Skip to main content
Top Button
Changes to U.S. Immigration Continue Changes to U.S. Immigration Continue

Changes to U.S. Immigration Continue

Whether encountering these issues in connection with re-verification of immigration documents as a part of I-9 compliance obligations or through direct sponsorship of key foreign national employees, the following are some of the changes employers need to consider from the last several days.
Good and Bad News on TPS
The Department of Homeland Security (DHS) determined that the country-specific conditions for El Salvador, Haiti, Nicaragua, and Sudan that gave rise to Temporary Protected Status (TPS) for these countries no longer exist. While the very nature of TPS is temporary, such designations have routinely been extended, leading to decades of lawful presence in the U.S. for many TPS recipients. TPS is now being terminated for these countries according to the following timeframes:
  • El Salvador: Sept. 9, 2019 (designated in 2001)
  • Haiti: July 22, 2019 (designated in 2010)
  • Nicaragua: Jan. 5, 2019 (designated in 1999)
  • Sudan: Nov. 2, 2018 (designated in 1997)
In a significant departure from past policy and in response to the Trump administration’s announcement ending many TPS programs, the Sixth and Ninth Circuit Courts of Appeal have both ruled that an award of TPS counts as a lawful admission for the purposes of adjusting status to permanent residence (green card status). This paves the way for some TPS holders to pursue green card status prior to the termination of their TPS program. For these individuals to file an adjustment application, the following criteria must be met:
  • Entry into the United States without inspection prior to receipt of TPS;
  • Currently present in the U.S. in valid TPS status;
  • Otherwise eligible for adjustment of status meaning:
    • An immigrant visa number must be immediately available;
    • He or she is not inadmissible; and
    • None of the statutory or regulatory bars to adjustment apply; and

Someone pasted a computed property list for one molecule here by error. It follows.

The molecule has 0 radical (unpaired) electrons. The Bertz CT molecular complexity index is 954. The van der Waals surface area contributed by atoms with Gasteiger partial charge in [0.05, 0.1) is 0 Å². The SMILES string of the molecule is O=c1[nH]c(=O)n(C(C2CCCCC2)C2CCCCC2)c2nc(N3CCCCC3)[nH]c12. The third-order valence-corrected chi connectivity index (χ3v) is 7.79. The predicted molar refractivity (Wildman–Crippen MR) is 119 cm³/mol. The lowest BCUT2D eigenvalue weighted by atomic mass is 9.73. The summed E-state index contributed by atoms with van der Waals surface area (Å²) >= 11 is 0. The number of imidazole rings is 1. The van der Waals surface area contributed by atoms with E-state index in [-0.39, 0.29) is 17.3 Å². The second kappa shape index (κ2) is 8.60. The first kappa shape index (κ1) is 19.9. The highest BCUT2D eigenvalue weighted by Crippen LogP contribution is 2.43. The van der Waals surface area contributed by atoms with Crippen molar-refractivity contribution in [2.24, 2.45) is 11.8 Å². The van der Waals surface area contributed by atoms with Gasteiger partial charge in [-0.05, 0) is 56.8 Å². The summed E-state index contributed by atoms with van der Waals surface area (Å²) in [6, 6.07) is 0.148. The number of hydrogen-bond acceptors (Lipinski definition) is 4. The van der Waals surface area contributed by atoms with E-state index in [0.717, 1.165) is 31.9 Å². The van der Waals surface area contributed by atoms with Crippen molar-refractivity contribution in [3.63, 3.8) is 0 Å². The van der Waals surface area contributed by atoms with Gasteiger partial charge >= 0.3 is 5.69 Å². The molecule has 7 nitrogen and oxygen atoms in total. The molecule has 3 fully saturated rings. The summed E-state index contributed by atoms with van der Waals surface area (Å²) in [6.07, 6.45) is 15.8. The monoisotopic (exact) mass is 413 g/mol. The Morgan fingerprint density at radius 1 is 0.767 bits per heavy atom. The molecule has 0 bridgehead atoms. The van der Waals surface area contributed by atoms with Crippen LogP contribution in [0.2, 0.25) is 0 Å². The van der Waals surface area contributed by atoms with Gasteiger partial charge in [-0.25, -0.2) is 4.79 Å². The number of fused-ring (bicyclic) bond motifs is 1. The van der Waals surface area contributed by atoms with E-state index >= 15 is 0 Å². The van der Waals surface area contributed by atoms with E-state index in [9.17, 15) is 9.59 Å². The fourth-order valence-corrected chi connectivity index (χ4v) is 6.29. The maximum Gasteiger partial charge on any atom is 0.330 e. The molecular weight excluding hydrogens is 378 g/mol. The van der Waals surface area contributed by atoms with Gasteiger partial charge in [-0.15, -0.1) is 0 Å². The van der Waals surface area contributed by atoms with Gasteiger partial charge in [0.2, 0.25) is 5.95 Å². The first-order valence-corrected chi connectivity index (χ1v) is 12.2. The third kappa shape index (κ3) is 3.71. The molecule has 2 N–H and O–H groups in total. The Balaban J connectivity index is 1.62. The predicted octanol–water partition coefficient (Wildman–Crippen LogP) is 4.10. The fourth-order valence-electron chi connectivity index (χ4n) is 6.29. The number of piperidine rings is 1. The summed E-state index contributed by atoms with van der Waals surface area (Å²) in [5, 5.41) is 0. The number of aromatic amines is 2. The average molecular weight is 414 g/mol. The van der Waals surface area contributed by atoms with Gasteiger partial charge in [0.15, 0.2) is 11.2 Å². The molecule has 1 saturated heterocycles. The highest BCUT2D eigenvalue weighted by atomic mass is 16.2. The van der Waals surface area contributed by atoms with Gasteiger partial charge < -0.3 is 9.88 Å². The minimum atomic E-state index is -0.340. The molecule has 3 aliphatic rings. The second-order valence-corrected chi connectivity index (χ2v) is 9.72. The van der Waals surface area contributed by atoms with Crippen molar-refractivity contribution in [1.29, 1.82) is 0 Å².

• Resident of a state within the jurisdiction of the Sixth or Ninth Circuit Court of Appeals (Kentucky, Tennessee, Ohio, Michigan, Alaska, Washington, Idaho, Montana, Oregon, California, Nevada, Arizona, Hawaii, Northern Mariana Islands, and Guam). Moving to a state within one of these Circuits is acceptable. 
Practically speaking, the individuals with TPS status who will most likely benefit from these rulings are immediate relatives of U.S. citizens, as well as some that may qualify for an employment-based visa category. Other applicants are likely prohibited from adjusting status as part of a statutory bar stemming from their unlawful entry into the U.S.
Additionally, because the Sixth and Ninth Circuits ruled that a grant of TPS status counts as a lawful admission, the reasoning of both decisions should apply equally to a TPS recipient who initially entered without inspection and now seeks to change status from TPS to a temporary nonimmigrant visa status.
In response to a nationwide preliminary injunction issued by a district court judge in the Ninth Circuit, USCIS is once again accepting DACA renewal applications from those who were precluded from doing so following President Trump’s Executive Order rescinding the program last fall. In the meantime, the executive and legislative branches continue to contemplate a permanent solution for DACA beneficiaries (commonly referred to as “dreamers”) as part of the federal spending bill and amongst other immigration priorities on family-sponsored immigration, the diversity lottery program, and enhanced border security.
Worksite Enforcement
Through its words and deeds, the Trump administration has confirmed its ongoing intentions to aggressively pursue employers for IRCA-related violations, specifically obligations related to compliance with the Form I-9 employment verification process. Employers are strongly encouraged to bring their employment verification procedures into full compliance as soon as possible.
Possible Regulatory Change to H-1B Extensions
USCIS has now announced it is NOT considering a regulatory change to H-1B extensions. See our prior article on this topic here. However, USCIS has noted its intention to continue to review all employment-based visa programs and is considering a number of policy and regulatory changes consistent with the President’s Buy American, Hire American Executive Order.

Please contact Jenifer M. Brown, Christl Glier or Kristin Kelley with questions related to U.S. immigration matters.

This publication is intended for general information purposes only and does not and is not intended to constitute legal advice. The reader should consult with legal counsel to determine how laws or decisions discussed herein apply to the reader’s specific circumstances.
View Full Site View Mobile Optimized